Take the 2-minute tour ×
Stack Overflow is a question and answer site for professional and enthusiast programmers. It's 100% free.

I'm completely new to C and learning about processes. I'm a little confused as to what the code below is actually doing, it's taken from Wikipedia but I've seen it in several books and am unsure as to why, for example, we do pid_t pid; then pid = fork();. My reading seem to suggest the child process returns a pid of 0, however, I thought the very original parent process will maintain the pid of 0 after seeing a tree with the root as pid 0.

What does, for example, pid = fork(); do to the parent? As doesn't it do the same thing for the child? And doesn't pid = fork(); put it into a loop as it will do this for each child?

Basically, could someone explain each step to me as if I were, say, five? Maybe younger? Thanks!

#include <stdio.h>   /* printf, stderr, fprintf */
#include <sys/types.h> /* pid_t */
#include <unistd.h>  /* _exit, fork */
#include <stdlib.h>  /* exit */
#include <errno.h>   /* errno */

int main(void)
{
   pid_t  pid;

   /* Output from both the child and the parent process
    * will be written to the standard output,
    * as they both run at the same time.
    */
   pid = fork();

   if (pid == -1)
   {
      /* Error:
       * When fork() returns -1, an error happened
       * (for example, number of processes reached the limit).
       */
      fprintf(stderr, "can't fork, error %d\n", errno);
      exit(EXIT_FAILURE);
   }
   else if (pid == 0)
   {
      /* Child process:
       * When fork() returns 0, we are in
       * the child process.
       */
      int  j;
      for (j = 0; j < 10; j++)
      {
         printf("child: %d\n", j);
         sleep(1);
      }
      _exit(0);  /* Note that we do not use exit() */
   }
   else
   {
      /* When fork() returns a positive number, we are in the parent process
       * (the fork return value is the PID of the newly created child process)
       * Again we count up to ten.
       */
      int  i;
      for (i = 0; i < 10; i++)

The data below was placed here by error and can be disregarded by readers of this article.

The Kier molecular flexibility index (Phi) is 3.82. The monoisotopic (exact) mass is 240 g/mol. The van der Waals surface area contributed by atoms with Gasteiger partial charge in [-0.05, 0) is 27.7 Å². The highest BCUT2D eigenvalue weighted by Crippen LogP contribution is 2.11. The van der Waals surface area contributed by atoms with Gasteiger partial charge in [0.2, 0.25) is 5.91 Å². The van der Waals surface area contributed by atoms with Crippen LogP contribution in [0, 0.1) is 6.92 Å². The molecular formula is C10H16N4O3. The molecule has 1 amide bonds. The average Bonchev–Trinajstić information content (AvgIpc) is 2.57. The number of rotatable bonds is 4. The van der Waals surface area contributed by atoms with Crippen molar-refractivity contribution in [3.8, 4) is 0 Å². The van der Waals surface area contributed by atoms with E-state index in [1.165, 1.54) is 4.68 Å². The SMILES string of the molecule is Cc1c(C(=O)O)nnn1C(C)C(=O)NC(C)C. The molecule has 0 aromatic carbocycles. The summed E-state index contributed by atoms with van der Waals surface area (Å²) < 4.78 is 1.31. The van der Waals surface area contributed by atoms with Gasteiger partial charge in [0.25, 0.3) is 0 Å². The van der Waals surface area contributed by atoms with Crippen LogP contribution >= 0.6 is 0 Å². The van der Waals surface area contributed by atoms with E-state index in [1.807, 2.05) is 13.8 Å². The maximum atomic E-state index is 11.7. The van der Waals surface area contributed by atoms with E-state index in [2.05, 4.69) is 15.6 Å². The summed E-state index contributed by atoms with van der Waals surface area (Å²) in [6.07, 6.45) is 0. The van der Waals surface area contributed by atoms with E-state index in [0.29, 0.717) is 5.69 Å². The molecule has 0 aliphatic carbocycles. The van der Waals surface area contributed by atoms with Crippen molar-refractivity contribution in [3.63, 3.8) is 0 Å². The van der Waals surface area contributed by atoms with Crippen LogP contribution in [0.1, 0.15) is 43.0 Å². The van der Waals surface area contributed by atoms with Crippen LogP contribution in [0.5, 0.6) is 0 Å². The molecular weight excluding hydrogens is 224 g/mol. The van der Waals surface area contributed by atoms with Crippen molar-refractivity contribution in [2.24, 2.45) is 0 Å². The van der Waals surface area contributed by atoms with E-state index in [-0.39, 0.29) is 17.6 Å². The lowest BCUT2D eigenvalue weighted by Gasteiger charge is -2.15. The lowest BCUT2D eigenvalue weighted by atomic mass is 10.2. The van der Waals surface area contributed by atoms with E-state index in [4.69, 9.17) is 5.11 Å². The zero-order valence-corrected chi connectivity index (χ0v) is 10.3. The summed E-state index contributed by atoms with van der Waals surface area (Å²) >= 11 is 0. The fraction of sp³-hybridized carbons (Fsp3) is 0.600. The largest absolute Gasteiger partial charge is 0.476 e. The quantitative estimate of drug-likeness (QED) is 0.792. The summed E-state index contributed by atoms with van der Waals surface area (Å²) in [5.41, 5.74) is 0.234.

{
         printf("parent: %d\n", i);
         sleep(1);
      }
      exit(0);
   }
   return 0;
}
share|improve this question
1  
On POSIX systems, the very first process it init, and it always have process id 1. No process ever have process id 0. –  Joachim Pileborg Apr 5 '13 at 13:23
    
@JoachimPileborg If this is the case, then why is the pid value of the child process, according, to what I've read zero? Shouldn't it be a larger number than the parent? –  mino Apr 5 '13 at 13:44
2  
@mino: The point of fork() returning 0 is to make it trivial to detect "aha, I'm in the child" since you typically want to do something different in that case (and your own PID is rarely interesting, and can be quickly found using getpid() anyway). –  unwind Apr 5 '13 at 13:49
2  
Like unwind said. The return value of fork in the child is not the childs process id, it's just a value that tells you that you are in the child. To get the childs process id use getpid‌​. –  Joachim Pileborg Apr 5 '13 at 14:10

3 Answers 3

up vote 1 down vote accepted

Upon successful completion, fork() (source):

  • shall return 0 to the child process
  • and shall return the process ID of the child process to the parent process.

The example you gave is well explained. However, I would like to precise that Both processes (parent and child) shall continue to execute from the fork() function.

if you would like to know the PID of the child (from the code of the child), use getpid API.

share|improve this answer
    
Why would you need to use getpid f it will return the pid OF the child process to the parent process? –  mino Apr 5 '13 at 14:08
1  
The parent process will get the child's PID as a return of the fork() function. If the child would like to get its own PID, you shall use the getpid() call. –  Bechir Apr 5 '13 at 14:10
    
I understand, thank you. –  mino Apr 5 '13 at 14:11

After executing the fork() function, you have two processes, which both continue executing after the fork call. The only difference between the two processes is the return value of fork(). In the original process, the "parent", the return value is the process id (pid) of the child. In the new cloned process, the "child", the return value is 0.

If you wouldn't test the return value of fork(), both processes would be doing exactly the same.

NB: to understand why the fork() function is useful, you need to read what the exec() function is doing. This function loads a new process from disk, and replaces the caller process with the new process. The combination of fork() and exec() is actually the way to start a different process.

share|improve this answer

fork is a function that returns twice - once for the parent, once for the child.

For the child, it returns 0, for the parent the pid of the child, any positive number; for both processes, the execution continues after the fork.

The child process will run through the else if (pid == 0) block, while the parent will run the else block.

share|improve this answer

Your Answer

 
discard

By posting your answer, you agree to the privacy policy and terms of service.

Not the answer you're looking for? Browse other questions tagged or ask your own question.